The Triumph of Women's Suffrage
By Bubbva-Oracle on Jul 08, 2009
Mr. Robert P. J. Cooney, Jr. came to Sun Microsystems today to talk to the Women@Sun group about the triumphant women's suffrage movement in the United States that took more than 60 years to gain success. Sixty years! Just for women to get the right to vote!  Mr. Cooney became interested in this movement in the 1970s when attending school to become a graphic artist, when he realized the large prejudice that women needed to overcome and that they were able to do this in a nonviolent way.
This was such a difficult task, as the women had to convince men that not only were women prepared to vote, but that women were educated and informed. Only men could decide whether or not to grant women the right to vote, and many of these men were ignorant, uneducated and even illiterate. A difficult task at hand, indeed!
Suffragists started with parades in different states to raise awareness of their concerns, along with organizing peaceful rallies. Getting women to join in these events was difficult, as many were afraid that their participation would be seen as too forward by the men and scare the men off of giving them the vote even more, but the suffragists knew they could not be silent. They need to be seen to be heard.
The US Supreme Court had ruled that it was an issue that should be decided by the states, so the women had to levy campaigns in each and every state, a very arduous process indeed! These campaigns were most successful in the progressive west. East of the Mississippi, the only suffrage many women could get was the ability to vote only for school boards and other small, local positions.
Susan B. Anthony strongly believed it was really a federal issue, and began the push for a federal amendment to the US Constitution. Unfortunately, she died before seeing this come to pass, after 45 years of tireless effort on her part. Fortunately, there were other women ready to take up the task at hand and push the movement forward, even in times of war.
The women found they were ignored by both major political parties, so their took their parades to the democratic and republican conventions. At one of them, the women actually had a silent, still "parade" - where they all wore white with golden jewelry and parasols and lined the street and stood silently while the delegates were participating in their own march down that same street. The eerie silence had great impact on those delegates, bringing the rights of women to the forefront of their minds.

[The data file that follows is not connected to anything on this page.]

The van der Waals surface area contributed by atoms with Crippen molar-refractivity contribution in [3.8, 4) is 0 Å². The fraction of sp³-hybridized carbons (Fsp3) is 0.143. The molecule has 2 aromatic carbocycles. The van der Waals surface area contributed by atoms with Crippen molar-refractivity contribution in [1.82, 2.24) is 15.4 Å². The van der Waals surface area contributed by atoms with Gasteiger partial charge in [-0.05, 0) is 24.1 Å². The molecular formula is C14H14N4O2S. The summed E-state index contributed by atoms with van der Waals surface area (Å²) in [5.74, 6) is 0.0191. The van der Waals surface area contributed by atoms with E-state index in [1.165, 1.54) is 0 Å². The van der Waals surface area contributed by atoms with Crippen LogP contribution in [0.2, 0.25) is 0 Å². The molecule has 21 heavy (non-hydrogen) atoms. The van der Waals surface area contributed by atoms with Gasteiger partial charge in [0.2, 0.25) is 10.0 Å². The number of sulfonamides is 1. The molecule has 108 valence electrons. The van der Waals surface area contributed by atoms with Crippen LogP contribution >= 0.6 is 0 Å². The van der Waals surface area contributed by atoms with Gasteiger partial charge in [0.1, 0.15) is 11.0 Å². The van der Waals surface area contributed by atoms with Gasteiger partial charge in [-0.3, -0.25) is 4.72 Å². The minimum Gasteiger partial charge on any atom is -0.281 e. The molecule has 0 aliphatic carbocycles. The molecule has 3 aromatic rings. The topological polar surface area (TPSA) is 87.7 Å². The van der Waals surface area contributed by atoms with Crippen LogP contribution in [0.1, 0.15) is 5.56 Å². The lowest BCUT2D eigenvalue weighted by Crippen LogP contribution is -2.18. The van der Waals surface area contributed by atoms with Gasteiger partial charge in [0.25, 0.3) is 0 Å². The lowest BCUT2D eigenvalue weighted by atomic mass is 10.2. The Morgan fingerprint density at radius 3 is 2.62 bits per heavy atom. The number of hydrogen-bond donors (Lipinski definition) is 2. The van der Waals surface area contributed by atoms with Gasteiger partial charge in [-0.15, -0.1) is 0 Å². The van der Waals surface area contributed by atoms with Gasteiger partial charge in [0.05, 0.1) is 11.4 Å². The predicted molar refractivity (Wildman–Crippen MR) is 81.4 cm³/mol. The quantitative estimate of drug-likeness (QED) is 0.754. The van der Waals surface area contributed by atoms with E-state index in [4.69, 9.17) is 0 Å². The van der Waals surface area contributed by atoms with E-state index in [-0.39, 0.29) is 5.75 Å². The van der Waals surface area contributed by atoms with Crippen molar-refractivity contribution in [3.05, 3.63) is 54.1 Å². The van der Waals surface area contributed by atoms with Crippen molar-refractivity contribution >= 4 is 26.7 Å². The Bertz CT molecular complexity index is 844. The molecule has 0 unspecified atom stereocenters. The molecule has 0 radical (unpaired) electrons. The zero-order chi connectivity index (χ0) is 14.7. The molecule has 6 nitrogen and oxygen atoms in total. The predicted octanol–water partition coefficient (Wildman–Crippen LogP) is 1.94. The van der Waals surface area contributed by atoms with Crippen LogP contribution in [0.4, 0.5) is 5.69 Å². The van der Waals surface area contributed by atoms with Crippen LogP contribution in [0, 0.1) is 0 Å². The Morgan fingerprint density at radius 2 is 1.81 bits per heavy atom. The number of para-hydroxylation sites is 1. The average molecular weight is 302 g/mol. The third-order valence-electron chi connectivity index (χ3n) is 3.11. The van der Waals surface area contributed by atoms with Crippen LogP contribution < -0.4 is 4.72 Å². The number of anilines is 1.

When the suffragists were not getting momentum they wanted at the national level, they began to leverage their vote in the western states to oust seated national politicians, targeting, in particular, the democratic party. I find this an interesting historic note, as the democrat party is now associated with women's rights, but apparently the turn of the 19th century told a different story.
Mr. Cooney has documented this in his book, Winning the Vote: The Triumph of the American Woman Suffrage Movement, which is filled with outstanding images of the buttons and posters the suffragists made, as well as pictures of the rallies and events and documentation of the cruel treatment several women received for protesting peacefully outside of the White House during World War I.
Mt. Cooney is an eloquent speaker and I really look forward to reading his book in the up coming weeks, but all of this reminds me that all over the world today, women still do not have the right to vote and have themselves represented. It's so disturbing to me, because it seems like such an inalienable right. How can we be citizens and pay taxes and not vote? But, if it took more than 60 years to make such thing a documented right in a progressive country like our own, it may be many more lifetimes before women the world over have these same freedoms and the same voice. Let's hope it comes sooner than later, for all of our sakes.
 As pointed out during the Q&A session, not all women gained the right to vote in all states in 1920. For many women of color, particularly those that lived in the south, that quest took another 40 years, where they had to fight along side their brothers and fathers to get the same equal representation.